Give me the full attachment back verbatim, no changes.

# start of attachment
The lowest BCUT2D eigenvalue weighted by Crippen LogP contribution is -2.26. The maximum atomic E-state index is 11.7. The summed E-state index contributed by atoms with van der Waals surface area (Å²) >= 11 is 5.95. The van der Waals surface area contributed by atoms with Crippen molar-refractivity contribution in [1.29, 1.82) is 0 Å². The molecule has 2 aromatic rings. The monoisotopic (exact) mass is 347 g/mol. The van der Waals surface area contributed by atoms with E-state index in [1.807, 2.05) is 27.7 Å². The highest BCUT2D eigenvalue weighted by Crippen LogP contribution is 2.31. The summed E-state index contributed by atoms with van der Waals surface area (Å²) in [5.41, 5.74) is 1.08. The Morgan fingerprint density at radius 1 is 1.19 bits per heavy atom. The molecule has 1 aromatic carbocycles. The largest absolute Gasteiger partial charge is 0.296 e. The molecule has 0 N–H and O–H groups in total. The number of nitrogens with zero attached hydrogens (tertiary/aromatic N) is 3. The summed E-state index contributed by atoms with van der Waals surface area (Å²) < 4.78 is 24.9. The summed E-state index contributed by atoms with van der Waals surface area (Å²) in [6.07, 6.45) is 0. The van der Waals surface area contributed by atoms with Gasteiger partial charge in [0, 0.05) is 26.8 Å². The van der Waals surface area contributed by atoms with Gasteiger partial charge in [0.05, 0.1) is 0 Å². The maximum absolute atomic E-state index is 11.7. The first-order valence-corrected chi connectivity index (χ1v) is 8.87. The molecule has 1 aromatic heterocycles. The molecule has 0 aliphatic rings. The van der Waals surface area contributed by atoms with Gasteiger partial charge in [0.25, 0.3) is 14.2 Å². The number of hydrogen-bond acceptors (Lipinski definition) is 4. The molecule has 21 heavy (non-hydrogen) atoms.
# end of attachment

The lowest BCUT2D eigenvalue weighted by Crippen LogP contribution is -2.26. The maximum atomic E-state index is 11.7. The summed E-state index contributed by atoms with van der Waals surface area (Å²) >= 11 is 5.95. The van der Waals surface area contributed by atoms with Crippen molar-refractivity contribution in [1.29, 1.82) is 0 Å². The molecule has 2 aromatic rings. The monoisotopic (exact) mass is 347 g/mol. The van der Waals surface area contributed by atoms with E-state index in [1.807, 2.05) is 27.7 Å². The highest BCUT2D eigenvalue weighted by Crippen LogP contribution is 2.31. The summed E-state index contributed by atoms with van der Waals surface area (Å²) in [5.41, 5.74) is 1.08. The Morgan fingerprint density at radius 1 is 1.19 bits per heavy atom. The molecule has 1 aromatic carbocycles. The largest absolute Gasteiger partial charge is 0.296 e. The molecule has 0 N–H and O–H groups in total. The number of nitrogens with zero attached hydrogens (tertiary/aromatic N) is 3. The summed E-state index contributed by atoms with van der Waals surface area (Å²) < 4.78 is 24.9. The summed E-state index contributed by atoms with van der Waals surface area (Å²) in [6.07, 6.45) is 0. The van der Waals surface area contributed by atoms with Gasteiger partial charge in [0, 0.05) is 26.8 Å². The van der Waals surface area contributed by atoms with Gasteiger partial charge in [0.05, 0.1) is 0 Å². The maximum absolute atomic E-state index is 11.7. The first-order valence-corrected chi connectivity index (χ1v) is 8.87. The molecule has 1 aromatic heterocycles. The molecule has 0 aliphatic rings. The van der Waals surface area contributed by atoms with Gasteiger partial charge in [0.25, 0.3) is 14.2 Å². The number of hydrogen-bond acceptors (Lipinski definition) is 4. The molecule has 21 heavy (non-hydrogen) atoms.